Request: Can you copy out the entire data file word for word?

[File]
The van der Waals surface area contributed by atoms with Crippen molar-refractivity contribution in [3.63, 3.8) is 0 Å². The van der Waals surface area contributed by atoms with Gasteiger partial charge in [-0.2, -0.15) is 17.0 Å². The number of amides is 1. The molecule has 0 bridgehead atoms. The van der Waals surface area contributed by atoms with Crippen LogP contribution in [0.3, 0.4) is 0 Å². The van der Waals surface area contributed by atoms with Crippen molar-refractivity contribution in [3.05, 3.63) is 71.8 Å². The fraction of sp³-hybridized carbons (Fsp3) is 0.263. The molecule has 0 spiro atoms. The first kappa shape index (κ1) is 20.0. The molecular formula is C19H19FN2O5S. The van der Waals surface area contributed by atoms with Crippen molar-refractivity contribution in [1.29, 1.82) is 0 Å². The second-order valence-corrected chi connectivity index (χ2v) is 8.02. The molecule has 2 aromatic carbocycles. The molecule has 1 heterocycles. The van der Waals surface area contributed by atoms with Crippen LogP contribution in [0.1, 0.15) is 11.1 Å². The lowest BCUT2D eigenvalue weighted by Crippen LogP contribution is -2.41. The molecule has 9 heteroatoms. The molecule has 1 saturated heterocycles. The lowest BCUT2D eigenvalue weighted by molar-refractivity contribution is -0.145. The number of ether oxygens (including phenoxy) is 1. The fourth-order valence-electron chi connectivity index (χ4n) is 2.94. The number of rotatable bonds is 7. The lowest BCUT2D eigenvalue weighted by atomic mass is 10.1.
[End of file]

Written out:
The van der Waals surface area contributed by atoms with Crippen molar-refractivity contribution in [3.63, 3.8) is 0 Å². The van der Waals surface area contributed by atoms with Gasteiger partial charge in [-0.2, -0.15) is 17.0 Å². The number of amides is 1. The molecule has 0 bridgehead atoms. The van der Waals surface area contributed by atoms with Crippen LogP contribution in [0.3, 0.4) is 0 Å². The van der Waals surface area contributed by atoms with Crippen molar-refractivity contribution in [3.05, 3.63) is 71.8 Å². The fraction of sp³-hybridized carbons (Fsp3) is 0.263. The molecule has 0 spiro atoms. The first kappa shape index (κ1) is 20.0. The molecular formula is C19H19FN2O5S. The van der Waals surface area contributed by atoms with Crippen molar-refractivity contribution in [1.29, 1.82) is 0 Å². The second-order valence-corrected chi connectivity index (χ2v) is 8.02. The molecule has 2 aromatic carbocycles. The molecule has 1 heterocycles. The van der Waals surface area contributed by atoms with Crippen LogP contribution in [0.1, 0.15) is 11.1 Å². The lowest BCUT2D eigenvalue weighted by Crippen LogP contribution is -2.41. The molecule has 9 heteroatoms. The molecule has 1 saturated heterocycles. The lowest BCUT2D eigenvalue weighted by molar-refractivity contribution is -0.145. The number of ether oxygens (including phenoxy) is 1. The fourth-order valence-electron chi connectivity index (χ4n) is 2.94. The number of rotatable bonds is 7. The lowest BCUT2D eigenvalue weighted by atomic mass is 10.1.